Food shortages are often portrayed as random – the result of freak weather conditions or short-term political crises. Yet they are often deeply predictable – while short-term trends can exaggerate the impact, most of the causes are structural.
Last week the Famine Early Warning System (FEWS Net) released its latest forward-looking analysis of food needs in key countries. The data track not just which countries are likely to have food shortages this year but when they are likely to occur.
IRIN's interactive map highlights countries that are particularly prone to crisis. Click on a country to see how many people are at risk, the level of crisis and when the potential lean season is.
See the map here.
FEWS Net doesn’t cover all countries with food crises. Syria, India,
and Iraq, for example are excluded. This is partly due to FEWS Net's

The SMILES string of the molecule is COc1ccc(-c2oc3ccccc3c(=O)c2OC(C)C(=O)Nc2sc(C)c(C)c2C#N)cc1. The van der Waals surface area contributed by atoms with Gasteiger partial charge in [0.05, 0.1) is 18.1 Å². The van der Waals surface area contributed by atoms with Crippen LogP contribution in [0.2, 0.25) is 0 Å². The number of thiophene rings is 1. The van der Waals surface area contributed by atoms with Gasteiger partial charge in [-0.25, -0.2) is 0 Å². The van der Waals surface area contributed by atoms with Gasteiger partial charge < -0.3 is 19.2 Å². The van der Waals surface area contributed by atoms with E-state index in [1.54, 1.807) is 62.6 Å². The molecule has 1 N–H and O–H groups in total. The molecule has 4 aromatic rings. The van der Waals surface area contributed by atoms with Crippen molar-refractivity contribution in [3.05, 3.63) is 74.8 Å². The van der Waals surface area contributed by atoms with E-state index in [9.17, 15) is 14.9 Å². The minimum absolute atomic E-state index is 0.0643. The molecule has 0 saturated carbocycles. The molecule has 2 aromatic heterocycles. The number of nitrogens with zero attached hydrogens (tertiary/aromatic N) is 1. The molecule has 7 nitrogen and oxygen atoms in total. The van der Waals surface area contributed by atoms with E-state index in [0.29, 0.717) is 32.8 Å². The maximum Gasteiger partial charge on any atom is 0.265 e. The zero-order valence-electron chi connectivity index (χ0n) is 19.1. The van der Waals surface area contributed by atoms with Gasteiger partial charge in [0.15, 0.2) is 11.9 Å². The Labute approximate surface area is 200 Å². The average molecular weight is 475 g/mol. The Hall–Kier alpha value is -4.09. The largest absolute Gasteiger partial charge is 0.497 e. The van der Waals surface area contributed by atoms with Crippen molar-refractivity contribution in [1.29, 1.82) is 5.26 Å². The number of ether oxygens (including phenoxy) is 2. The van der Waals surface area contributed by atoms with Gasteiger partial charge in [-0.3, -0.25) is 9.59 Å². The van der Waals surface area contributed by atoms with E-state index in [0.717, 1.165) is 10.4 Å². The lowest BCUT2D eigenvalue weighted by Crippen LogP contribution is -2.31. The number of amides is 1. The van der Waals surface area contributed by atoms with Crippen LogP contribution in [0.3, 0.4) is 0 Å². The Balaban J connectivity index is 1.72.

background - it was founded in Africa - and also partly because in the
case of Syria and Iraq these trends are still new.
there are no countries classified as being in the midst of a famine,
but South Sudan is one level below at “emergency”. Some 17 countries,
including Yemen, Sudan and Senegal, are given phase 3 status – crisis –
meaning at least 1 in 5 households face significant food gaps. Yemen,
the report said, would have been in phase four were it not for ongoing
humanitarian aid, which has been threatened by violence in recent weeks.
Right now, we’re working with contributors on the ground in Ukraine and in neighbouring countries to tell the stories of people enduring and responding to a rapidly evolving humanitarian crisis.
We’re documenting the threats to humanitarian response in the country and providing a platform for those bearing the brunt of the invasion. Our goal is to bring you the truth at a time when disinformation is rampant.
But while much of the world’s focus may be on Ukraine, we are continuing our reporting on myriad other humanitarian disasters – from Haiti to the Sahel to Afghanistan to Myanmar. We’ve been covering humanitarian crises for more than 25 years, and our journalism has always been free, accessible for all, and – most importantly – balanced.
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